Not having to pay for a J2EE development environment thanks to JBoss is proving to be a boon for many local enterprises, including Queensland Transport.
According to one source familiar with application development infrastructure at Queensland Transport, which oversees the all state's road and motoring matters, JBoss has saved the organization around $100,000. The department has installed the software on about 40 developers' PCs.
With Oracle's recent acquisition of DB vendor Sleepycat Software, rumours within the industry are rife that JBoss Inc is also a target.
"Queensland Transport uses it because it's easy, free and it works," the source said. "If Oracle killed JBoss, you may have to buy a licence, but there would be nothing to stop people from forking JBoss."
Queensland Transport uses Borland's proprietary J2EE application server in production, but is enjoying the flexibility of being able to develop and test with JBoss so the applications are "tested on two different apps".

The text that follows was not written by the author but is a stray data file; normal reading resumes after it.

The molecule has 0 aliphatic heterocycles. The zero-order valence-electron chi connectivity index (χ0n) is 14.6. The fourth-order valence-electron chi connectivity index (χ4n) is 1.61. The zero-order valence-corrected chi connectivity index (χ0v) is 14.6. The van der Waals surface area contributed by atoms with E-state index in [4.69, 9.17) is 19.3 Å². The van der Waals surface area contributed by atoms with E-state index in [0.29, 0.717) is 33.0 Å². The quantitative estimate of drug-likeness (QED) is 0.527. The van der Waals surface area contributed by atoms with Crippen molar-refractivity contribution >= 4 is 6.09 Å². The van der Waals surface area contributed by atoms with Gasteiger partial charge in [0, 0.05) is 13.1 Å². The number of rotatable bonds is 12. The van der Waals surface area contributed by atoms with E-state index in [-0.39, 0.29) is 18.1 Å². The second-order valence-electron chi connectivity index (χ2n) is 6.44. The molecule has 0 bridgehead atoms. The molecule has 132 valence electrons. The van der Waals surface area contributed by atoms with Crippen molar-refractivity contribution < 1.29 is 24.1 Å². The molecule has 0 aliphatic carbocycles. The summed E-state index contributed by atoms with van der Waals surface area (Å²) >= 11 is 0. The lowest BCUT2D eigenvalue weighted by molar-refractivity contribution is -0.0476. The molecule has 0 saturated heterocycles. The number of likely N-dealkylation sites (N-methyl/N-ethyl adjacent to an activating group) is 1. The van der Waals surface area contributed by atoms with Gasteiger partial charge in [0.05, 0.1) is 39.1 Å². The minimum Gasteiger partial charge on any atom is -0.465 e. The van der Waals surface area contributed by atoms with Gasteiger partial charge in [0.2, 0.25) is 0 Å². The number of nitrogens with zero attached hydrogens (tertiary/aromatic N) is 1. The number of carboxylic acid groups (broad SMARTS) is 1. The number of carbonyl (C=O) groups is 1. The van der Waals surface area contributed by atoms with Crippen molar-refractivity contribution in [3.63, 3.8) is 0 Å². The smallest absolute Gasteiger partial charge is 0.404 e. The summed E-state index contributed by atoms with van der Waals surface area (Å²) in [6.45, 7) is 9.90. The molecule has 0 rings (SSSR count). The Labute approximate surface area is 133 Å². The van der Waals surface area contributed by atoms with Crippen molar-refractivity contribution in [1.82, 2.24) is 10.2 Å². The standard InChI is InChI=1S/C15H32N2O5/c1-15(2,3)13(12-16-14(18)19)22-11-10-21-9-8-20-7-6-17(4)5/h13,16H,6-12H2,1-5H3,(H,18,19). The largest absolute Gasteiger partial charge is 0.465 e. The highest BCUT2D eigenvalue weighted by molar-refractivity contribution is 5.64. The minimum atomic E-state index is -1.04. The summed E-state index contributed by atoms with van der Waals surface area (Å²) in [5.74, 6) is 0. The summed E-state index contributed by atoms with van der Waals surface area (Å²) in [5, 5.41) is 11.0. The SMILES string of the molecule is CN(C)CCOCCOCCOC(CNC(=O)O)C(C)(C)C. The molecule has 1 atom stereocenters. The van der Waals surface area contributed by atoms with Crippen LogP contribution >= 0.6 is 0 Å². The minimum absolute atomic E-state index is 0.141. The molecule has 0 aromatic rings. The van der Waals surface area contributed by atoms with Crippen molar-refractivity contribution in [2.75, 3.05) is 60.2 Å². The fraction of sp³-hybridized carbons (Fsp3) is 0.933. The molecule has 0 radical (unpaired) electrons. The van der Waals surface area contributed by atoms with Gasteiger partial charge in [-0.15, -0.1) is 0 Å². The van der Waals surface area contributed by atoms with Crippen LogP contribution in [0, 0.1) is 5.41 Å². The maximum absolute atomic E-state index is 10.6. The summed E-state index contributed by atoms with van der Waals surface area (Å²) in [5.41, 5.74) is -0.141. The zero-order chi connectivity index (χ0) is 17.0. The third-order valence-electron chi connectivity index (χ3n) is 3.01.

The source said Queensland Transport uses Oracle's database as its chief database, and the developer applications that come with it.
Regarding Oracle bringing more support options to the open source JBoss, the source said this "would be beneficial".
"Oracle can put a lot more into JBoss to make it viable," the source said. "The downside is because Oracle is so big, you will have to deal with it. It's the leading open source application server by far and a lot of investment was done by JBoss."
According to the source, the savings JBoss brings can be equivalent to an extra developer for the organization.
Forrester Research senior analyst Sam Higgins said due to the "fierce independence" of the open source community, it would not be surprising to see open source software 'forked' into an independent project in the event of an acquisition by a large vendor.
Forking aside, Higgins expressed uncertainty over "what JBoss would give Oracle".
"It has established itself as a reasonably strong application server environment," he said. "One consideration is that it does give it an easy way to offer a better price point. If you don't have the cost overhead of R&D, and you don't manage a large partner network, it will be price-pointed better."
Higgins believes if Oracle was going to take on the OS community in that way with a "if we can't beat them we will destroy them" attitude, there are many people that could create a safe harbour "even before the dust settles".
On the positive side, Higgins said the advantages of Oracle 'owned' open source projects is end users do have the option of obtaining support directly from a large vendor.